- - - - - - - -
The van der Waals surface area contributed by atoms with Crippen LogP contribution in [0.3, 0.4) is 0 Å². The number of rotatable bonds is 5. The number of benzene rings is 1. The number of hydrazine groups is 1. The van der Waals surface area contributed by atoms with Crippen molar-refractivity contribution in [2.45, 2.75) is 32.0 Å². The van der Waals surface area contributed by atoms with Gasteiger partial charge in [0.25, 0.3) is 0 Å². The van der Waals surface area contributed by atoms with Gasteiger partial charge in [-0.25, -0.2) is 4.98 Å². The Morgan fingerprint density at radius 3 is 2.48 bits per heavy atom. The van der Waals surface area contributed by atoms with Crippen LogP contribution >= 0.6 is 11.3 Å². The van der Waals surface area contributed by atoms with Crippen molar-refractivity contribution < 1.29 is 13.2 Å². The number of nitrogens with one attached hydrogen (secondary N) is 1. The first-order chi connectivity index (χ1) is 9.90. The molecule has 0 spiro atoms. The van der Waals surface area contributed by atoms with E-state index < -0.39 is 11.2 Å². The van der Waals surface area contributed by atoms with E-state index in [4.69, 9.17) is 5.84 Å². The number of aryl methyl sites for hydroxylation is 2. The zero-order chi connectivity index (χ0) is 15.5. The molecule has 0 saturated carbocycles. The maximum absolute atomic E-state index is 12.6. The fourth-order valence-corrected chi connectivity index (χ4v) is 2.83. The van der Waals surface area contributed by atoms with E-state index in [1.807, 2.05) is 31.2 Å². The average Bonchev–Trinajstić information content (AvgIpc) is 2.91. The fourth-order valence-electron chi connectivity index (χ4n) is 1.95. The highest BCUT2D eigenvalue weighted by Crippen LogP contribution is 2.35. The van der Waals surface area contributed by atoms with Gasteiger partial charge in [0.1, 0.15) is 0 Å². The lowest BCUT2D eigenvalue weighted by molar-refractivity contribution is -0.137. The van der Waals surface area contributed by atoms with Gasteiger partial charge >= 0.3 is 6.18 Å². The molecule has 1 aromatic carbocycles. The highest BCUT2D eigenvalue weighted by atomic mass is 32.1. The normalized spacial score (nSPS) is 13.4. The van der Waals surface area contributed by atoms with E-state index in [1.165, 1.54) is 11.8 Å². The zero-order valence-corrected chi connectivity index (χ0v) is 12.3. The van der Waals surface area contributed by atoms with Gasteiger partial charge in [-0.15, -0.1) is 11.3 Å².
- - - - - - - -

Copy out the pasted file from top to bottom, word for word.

The van der Waals surface area contributed by atoms with Crippen LogP contribution in [0.3, 0.4) is 0 Å². The number of rotatable bonds is 5. The number of benzene rings is 1. The number of hydrazine groups is 1. The van der Waals surface area contributed by atoms with Crippen molar-refractivity contribution in [2.45, 2.75) is 32.0 Å². The van der Waals surface area contributed by atoms with Gasteiger partial charge in [0.25, 0.3) is 0 Å². The van der Waals surface area contributed by atoms with Gasteiger partial charge in [-0.25, -0.2) is 4.98 Å². The Morgan fingerprint density at radius 3 is 2.48 bits per heavy atom. The van der Waals surface area contributed by atoms with Crippen LogP contribution >= 0.6 is 11.3 Å². The van der Waals surface area contributed by atoms with Crippen molar-refractivity contribution < 1.29 is 13.2 Å². The number of nitrogens with one attached hydrogen (secondary N) is 1. The first-order chi connectivity index (χ1) is 9.90. The molecule has 0 spiro atoms. The van der Waals surface area contributed by atoms with E-state index < -0.39 is 11.2 Å². The van der Waals surface area contributed by atoms with E-state index in [4.69, 9.17) is 5.84 Å². The number of aryl methyl sites for hydroxylation is 2. The zero-order chi connectivity index (χ0) is 15.5. The molecule has 0 saturated carbocycles. The maximum absolute atomic E-state index is 12.6. The fourth-order valence-corrected chi connectivity index (χ4v) is 2.83. The van der Waals surface area contributed by atoms with E-state index in [1.807, 2.05) is 31.2 Å². The average Bonchev–Trinajstić information content (AvgIpc) is 2.91. The fourth-order valence-electron chi connectivity index (χ4n) is 1.95. The highest BCUT2D eigenvalue weighted by Crippen LogP contribution is 2.35. The van der Waals surface area contributed by atoms with Gasteiger partial charge in [0.1, 0.15) is 0 Å². The lowest BCUT2D eigenvalue weighted by molar-refractivity contribution is -0.137. The van der Waals surface area contributed by atoms with Gasteiger partial charge >= 0.3 is 6.18 Å². The molecule has 1 aromatic carbocycles. The highest BCUT2D eigenvalue weighted by atomic mass is 32.1. The normalized spacial score (nSPS) is 13.4. The van der Waals surface area contributed by atoms with E-state index in [1.165, 1.54) is 11.8 Å². The zero-order valence-corrected chi connectivity index (χ0v) is 12.3. The van der Waals surface area contributed by atoms with Gasteiger partial charge in [-0.15, -0.1) is 11.3 Å².